Relief is around the corner for patients who have been spending a fortune to seek medication abroad.
Rwanda is completing important health projects that could make the country a regional hub for medical services and cut down on the cost patients incur in countries like India, South Africa, Kenya and others.
On June 2, 2018, Rwandans especially Heart patients received big news.
Prof. Sir Magdi Habib Yacoub – an Egyptian-British cardiothoracic surgeon and Rwanda’s health Minister Dr. Diane Gashumba drove to Kanombe Military Hospital in the capital Kigali with big news to announce.
Yacoub announced plans to establish a world-class heart centre – the first of its kind in Rwanda.
The centre, if completed, will save thousands of Rwandans that have been sent abroad for heart treatment.
According to Ministry of health officials, it costs at least Rwf25 million ($29000) for a patient to seek heart treatment abroad.
This means that if the centre comes to Rwanda, heart patients would always find better and affordable services in their proximity.
But when should Rwandans expect to see the centre up and running?
“With our partners, we are currently working on the financial plan, feasibility studies and preparing land,” Health Minister Dr. Diane Gashumba told KT Press.
Sir Magdi Yacoub has vast experience in heart treatment. He is currently a Professor of Cardiothoracic Surgery at the National Heart and Lung Institute, Imperial College London and Founder and Director of Research at the Harefield Heart Science Centre (Magdi Yacoub Institute).
He supervises 60 scientists and students in the areas of tissue engineering, myocardial regeneration, stem cell biology, end stage heart failure and transplant immunology.
There is much anticipation from Rwandans to see the first ever radiotherapy cancer treatment centre.
In November last year, Health Minister announced at African Cancer Conference that the country was working on a project of Radiotherapy Cancer treatment Centre.
The country’s Butaro Cancer Treatment Centre in Burera district, Northern Province does not have such services.
But these services are around the corner.
“The Radiotherapy Centre will be up and running in September this year from Kanombe Military hospital,” Minister Gashumba told KT Press.
Cancer has become a leading cause of indisposition and mortality worldwide – with approximately 14 million new cases and 8.2 million cancer-related deaths every year, according to World Health Organisation (WHO).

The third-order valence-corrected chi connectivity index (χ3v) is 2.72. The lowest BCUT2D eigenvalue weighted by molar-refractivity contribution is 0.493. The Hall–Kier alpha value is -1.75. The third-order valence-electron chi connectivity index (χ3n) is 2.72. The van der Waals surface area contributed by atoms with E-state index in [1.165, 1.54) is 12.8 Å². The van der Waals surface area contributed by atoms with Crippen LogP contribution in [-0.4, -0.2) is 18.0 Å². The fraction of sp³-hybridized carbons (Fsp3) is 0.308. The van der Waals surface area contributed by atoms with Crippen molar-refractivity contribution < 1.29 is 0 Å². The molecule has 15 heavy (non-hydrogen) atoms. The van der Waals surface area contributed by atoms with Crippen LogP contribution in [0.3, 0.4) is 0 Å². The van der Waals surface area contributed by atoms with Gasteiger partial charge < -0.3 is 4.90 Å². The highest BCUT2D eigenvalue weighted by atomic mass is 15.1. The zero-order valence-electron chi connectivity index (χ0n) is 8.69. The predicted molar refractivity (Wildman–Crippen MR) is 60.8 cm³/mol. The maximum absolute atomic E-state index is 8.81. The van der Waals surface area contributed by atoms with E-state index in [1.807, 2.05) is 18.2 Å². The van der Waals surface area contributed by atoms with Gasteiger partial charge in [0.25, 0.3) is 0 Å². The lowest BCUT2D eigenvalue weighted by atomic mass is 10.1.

In Africa, 60% of cancer cases require radiation, and Rwanda has been sending patients outside the country – mostly India for such medical services.
Drugs Made In Rwanda
Within one year, Rwandans will have access to locally-made pharmaceutical products.
According to Minister Gashumba, two Pharmaceutical plants are under construction.
“We expect that the plants will be operational before end of next year (2019),”she said.
The plants include L.E.A.F. Pharmaceuticals LLC – a global pharmaceutical company located in the historic area of Valley Forge, Pennsylvania, USA.
Owned by Dr. Clet Niyikiza – a Rwanda Scientist, L.E.A.F. will focus on establishing Rwanda as a hub for biotechnology Research and Development (R&D) as well as pharmaceutical manufacturing in Africa.
Meanwhile, in December last year, a foundation stone was laid to kick start construction of another pharmaceutical plant.
Cooper Pharma East Africa by Cooper Pharma is a Moroccan pharmaceutical company.
The $6 million plant built on a 20,000 square meters at Kigali Special Economic Zone will, in its first phase, produce non PVC Intravenous bags, oral solid dosages and all tablets including painkillers, and antibiotics.
Copa Pharma deal in Rwanda was signed during a joint press conference between President Paul Kagame and King Mohamed V of Morrocco during a visit to Rwanda in 2016.
Without revealing more details, Minister Gashumba said another Pharmaceutical plant has been granted license to start operations in the country.
“The new plant was given license last week. The owners haven’t started construction process, but will be done soon,” she said.
With the Drone port project already saving lives through instant supply of blood, more pledges have been made to change Rwanda’s health sector.
For instance, during Rwanda Day in Belgium in June last year, Dr. Patrick Mwamba – a hair transplant specialist and owner of World Hair Transplant Center (WHTC) in Brussels, Belgium, requested President Kagame to help him achieve his dream of extending his services to Rwanda.
In response, Kagame said: “We need you to deploy your skills in Rwanda. The only question is when you are coming to start your investment in Rwanda.”
Dr Gashumba said several other promising projects are in pipeline, but did not reveal more details.